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Iraq Report: March 9, 2007

Sunni Arab Leader Discusses National-Salvation Front

Salih al-Mutlaq (file photo)

March 9, 2007 (RFE/RL) -- Controversial Sunni Arab politician Salih al-Mutlaq, who heads the Iraqi Front for National Dialogue, tells RFE/RL Iraq analyst Kathleen Ridolfo that his party and several other political groups will join the national-salvation front proposed by former Iraqi Prime Minister Iyad Allawi.

RFE/RL: What can you tell us with regard to Allawi's proposal to form a national-salvation front?

Salih al-Mutlaq: As you know, the political situation in Iraq is very complicated now, and anyone who has a personal interest or shows a personal interest cannot lead at the moment. The only ones who can lead are those who put their self-interests aside and advance the country's interests.

Unfortunately, most of these political leaders nowadays look out for their own interests before the country's interests. Therefore, the blocs they are trying to make, they [rush] in order to [see] who will speak first, who will speak second. They made the situation in Iraq more complicated. We, as you know, asked for the formation of a national-salvation front, and it includes those who are in the political process and those [opposition] who are outside the political process, who believe in specific aims.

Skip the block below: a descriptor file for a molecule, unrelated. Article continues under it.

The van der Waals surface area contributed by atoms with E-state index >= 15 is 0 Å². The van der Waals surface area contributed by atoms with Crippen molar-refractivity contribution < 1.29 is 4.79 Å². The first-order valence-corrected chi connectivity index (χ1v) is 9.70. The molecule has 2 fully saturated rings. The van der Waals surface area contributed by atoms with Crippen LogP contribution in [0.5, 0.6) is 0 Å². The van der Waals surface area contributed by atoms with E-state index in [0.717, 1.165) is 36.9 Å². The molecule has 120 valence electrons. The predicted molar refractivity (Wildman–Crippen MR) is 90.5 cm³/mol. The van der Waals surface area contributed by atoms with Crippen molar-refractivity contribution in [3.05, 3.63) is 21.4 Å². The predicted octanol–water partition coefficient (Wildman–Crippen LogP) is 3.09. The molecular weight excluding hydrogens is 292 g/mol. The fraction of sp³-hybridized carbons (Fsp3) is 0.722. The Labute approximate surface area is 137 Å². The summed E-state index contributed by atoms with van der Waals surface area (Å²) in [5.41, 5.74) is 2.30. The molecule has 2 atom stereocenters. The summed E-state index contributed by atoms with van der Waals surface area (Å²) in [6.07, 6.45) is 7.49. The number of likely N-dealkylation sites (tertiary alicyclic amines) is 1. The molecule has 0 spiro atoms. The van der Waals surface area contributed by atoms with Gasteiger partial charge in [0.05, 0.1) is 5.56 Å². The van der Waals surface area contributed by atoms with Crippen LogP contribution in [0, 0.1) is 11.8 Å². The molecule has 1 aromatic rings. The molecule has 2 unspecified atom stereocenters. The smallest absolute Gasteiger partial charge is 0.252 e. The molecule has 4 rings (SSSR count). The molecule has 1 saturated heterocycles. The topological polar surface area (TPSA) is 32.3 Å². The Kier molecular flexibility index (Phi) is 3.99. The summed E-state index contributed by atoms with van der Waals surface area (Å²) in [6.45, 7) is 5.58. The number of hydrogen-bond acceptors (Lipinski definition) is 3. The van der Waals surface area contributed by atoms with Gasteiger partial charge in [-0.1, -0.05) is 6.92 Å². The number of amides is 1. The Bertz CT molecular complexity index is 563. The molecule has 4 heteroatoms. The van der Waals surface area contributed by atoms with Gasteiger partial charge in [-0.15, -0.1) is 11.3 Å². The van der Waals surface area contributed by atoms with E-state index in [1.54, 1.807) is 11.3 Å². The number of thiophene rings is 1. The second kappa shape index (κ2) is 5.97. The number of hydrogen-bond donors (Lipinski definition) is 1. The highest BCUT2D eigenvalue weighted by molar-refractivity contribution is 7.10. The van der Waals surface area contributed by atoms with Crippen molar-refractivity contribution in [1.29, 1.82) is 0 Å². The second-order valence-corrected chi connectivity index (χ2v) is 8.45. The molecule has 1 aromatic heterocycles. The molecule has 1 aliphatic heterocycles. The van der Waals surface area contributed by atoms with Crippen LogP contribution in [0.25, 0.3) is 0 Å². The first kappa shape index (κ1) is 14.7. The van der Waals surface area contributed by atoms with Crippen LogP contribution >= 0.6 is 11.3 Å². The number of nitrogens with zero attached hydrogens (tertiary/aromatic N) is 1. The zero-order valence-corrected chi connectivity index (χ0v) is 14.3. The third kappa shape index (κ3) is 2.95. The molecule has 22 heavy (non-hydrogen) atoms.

"One of the problems we faced in announcing this front is the place -- where? The best place is Iraq, but in fact most of the leaders of these groups cannot come back to Iraq because they are threatened, either by the government or by the militias or by the Americans."

These are the formation of a liberal government, nonsectarian, nonethnic front that could lead Iraq to be free from the occupation. In other words, it ends the occupation, and it ends sectarianism and ethnic attitudes in Iraq.

There were about 32 political groups in it. At that time, Al-Tawafuq [the Iraqi Accordance Front] was part of it; Allawi's group was part of it, Al-Fadilah; some of the Sadrists; the Ba'athists; the old army leadership; the Arab tribe organizations; some influential political groups from the south; especially [Ayatollah Mahmud al-Hasani] al-Sarkhi's group; the [Iraqi] Turkoman Front; the Kurdish movement, apart from the two Kurdish parties. So we only excluded the two Kurdish parties -- to be negotiated with them later because they have their own project, which is a non-Iraqi project nowadays.... And we excluded SCIRI [the Supreme Council for the Islamic Revolution in Iraq, headed by Abd al-Aziz al-Hakim] because it's looking for sectarianism in Iraq and its aim is to divide Iraq.